My Garden ~ a Kiwi's take on life

Life is a lot like a garden

My Garden ~ seeds of spring sowings

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Eldest son and I phone-tagged tonight as we pored through an online seed catalogue. We decided to order online. This season, we’re sharing packets of seeds and adopting a more economical approach to growing more of our food. He has five kids and had just returned from the supermarket. The price of fresh produce there has really spurred him to get a vegie garden going – now! Yesterday! He’s got fruit trees planted on his new place. He and his wife had a salad picking garden at their previous home. Now, the inflation of their growing family’s appetites is matching economic inflation.

We settled for a seasonal selection for early spring plantings September-October. Our climate is warm enough – but then I said that once before about early potatoes and then there was a light frost.  We’ll use the polyhouse to get seedlings started and potted up later on before transplanting later into our gardens. No 2 son will get involved later on but at present, he’s absorbed with the prospect of becoming a Daddy for the third time.

So what did we order? Eldest son chose Watermelon Moon and Stars and Sweet Corn Honey and Pearl for his kids. I like his thinking about scatter sowing field poppies and a beneficial insect seed blend  in his new orchard. I’d have the lot but reason has to prevail. Such wonderful stories about heritage seeds. I’m inspired by names given to some of the seeds we ordered, like:  Baxters Early Bush Cherry Tomato; Pea Wando Select; Zucchini Costasta Romanesco; Bean Borlotto Fire Tongue;  Beetroot Crosbys Egyptian Flat; Black Cherry Tomato; Squash Orange Dawn. I’m intrigued by Chilli Pasilla Bajio as described in the catalogue, quote:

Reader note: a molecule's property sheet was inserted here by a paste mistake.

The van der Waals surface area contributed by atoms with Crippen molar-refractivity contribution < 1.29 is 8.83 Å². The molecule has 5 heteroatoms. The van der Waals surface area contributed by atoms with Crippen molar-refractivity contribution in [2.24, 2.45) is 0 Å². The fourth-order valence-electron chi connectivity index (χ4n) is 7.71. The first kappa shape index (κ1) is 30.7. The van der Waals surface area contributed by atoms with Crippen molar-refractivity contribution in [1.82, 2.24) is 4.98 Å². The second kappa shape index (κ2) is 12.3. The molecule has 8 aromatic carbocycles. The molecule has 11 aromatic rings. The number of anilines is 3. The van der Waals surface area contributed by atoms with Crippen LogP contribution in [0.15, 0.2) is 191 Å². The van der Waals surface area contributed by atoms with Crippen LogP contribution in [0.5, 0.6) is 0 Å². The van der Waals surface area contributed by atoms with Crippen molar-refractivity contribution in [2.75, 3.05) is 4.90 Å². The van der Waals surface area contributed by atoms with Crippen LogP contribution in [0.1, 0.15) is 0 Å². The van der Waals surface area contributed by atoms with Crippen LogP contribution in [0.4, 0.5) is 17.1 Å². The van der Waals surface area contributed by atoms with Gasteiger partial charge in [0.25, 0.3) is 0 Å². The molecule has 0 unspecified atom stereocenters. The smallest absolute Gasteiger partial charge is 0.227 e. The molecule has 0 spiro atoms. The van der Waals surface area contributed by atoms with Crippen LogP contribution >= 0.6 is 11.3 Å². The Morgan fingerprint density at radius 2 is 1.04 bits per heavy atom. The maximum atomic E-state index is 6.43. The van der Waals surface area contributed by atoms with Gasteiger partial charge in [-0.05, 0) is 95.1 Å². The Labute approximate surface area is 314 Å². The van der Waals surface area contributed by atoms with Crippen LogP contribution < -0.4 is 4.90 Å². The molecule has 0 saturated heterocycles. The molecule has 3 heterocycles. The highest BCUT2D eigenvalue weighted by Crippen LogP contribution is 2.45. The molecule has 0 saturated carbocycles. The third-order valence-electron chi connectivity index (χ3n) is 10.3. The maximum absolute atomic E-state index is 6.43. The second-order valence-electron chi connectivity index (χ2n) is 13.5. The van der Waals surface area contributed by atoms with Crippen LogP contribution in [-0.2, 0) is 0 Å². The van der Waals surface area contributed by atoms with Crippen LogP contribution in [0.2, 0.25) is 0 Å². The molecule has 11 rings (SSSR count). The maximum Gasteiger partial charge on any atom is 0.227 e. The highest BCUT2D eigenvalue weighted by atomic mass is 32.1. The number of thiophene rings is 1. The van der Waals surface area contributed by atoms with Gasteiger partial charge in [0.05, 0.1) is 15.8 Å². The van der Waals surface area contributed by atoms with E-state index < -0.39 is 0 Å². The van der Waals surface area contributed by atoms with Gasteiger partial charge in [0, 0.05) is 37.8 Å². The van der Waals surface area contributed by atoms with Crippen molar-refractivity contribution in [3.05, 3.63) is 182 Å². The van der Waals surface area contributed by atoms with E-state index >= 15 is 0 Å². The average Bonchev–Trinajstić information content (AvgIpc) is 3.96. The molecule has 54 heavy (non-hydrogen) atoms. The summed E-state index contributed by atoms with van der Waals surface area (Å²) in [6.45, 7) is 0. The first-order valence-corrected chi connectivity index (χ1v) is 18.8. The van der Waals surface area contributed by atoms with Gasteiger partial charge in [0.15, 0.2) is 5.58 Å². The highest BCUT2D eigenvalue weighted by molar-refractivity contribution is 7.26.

In Spanish, Pasilla means “little raisin”, an allusion to the deep brown dried pods and raisin like aroma of this flavourful Chilli. The long thin walled glossy dark green fruit at the immature stage ripen to dark chocolate brown with high yields and uniform high quality. When used fresh Pasilla are called chilaca and add a rich flavour to enchilada and chilli sauces.

I’m already thinking what recipes I might use to enjoy the ‘raisin like aroma”. And I was delighted to get hold of heirloom pumpkin seeds. My father used to grow Triamble pumpkin and it’s a good keeper and has a great taste. I can see him now using a small axe to chop through the hard skin.

We’ve battened down for the second major wintery storm of the week and I’ve been curled up in front of the wood-fire reading the jobs to do in August in my latest gardening magazine. I’ve learned that wood ash is beneficial for rhubarb in that it acts somewhat like lime. May be this is why winter happens – so we must wait, rest, reflect on our gardening adventures, and dare to dream how the next growing season might be.

Author: Jenny

My garden is where I lose myself, or as Himself likes to tell others, I lose either my coffee mug or wine glass. Well at least I put them on a gatepost so they are easily found. As I see it, we are here on this place to respect and to preserve nature, not to develop the land. I love how the totara trees stand in silent witness to our human activity. They keep me honest. I love to wander along the stream bank. I like being able to grow fruit and vegetables. I enjoy green open space. My son challenged me to write a blog using my garden diaries to start. Writing a blog is quite different to my diary scribblings. It is for a different audience. In every post, I have to make a conscious effort to get free of an academic style of writing. I write about things I know and do in my everyday life. I am not a photographer but the images I use are taken by me. I believe this adds veracity to my voice in each post. Learning to setup and to manage a blog has been a major effort and remains a work in progress. Who knows where this will lead. Himself and I thought we had retired, about to define this older phase of our life together. But family commitments continue. As it happens, I share this place with Himself, son and grandsons and living creatures who live charmed existences. I watch on as they serve as actors weaving their ways across the stage of daily life. Shakespeare wrote in As You Like It: All the world’s a stage, And all the men and women merely players; They have their exits and their entrances; Always, there's something to write about life lived as I know it.

One thought on “My Garden ~ seeds of spring sowings

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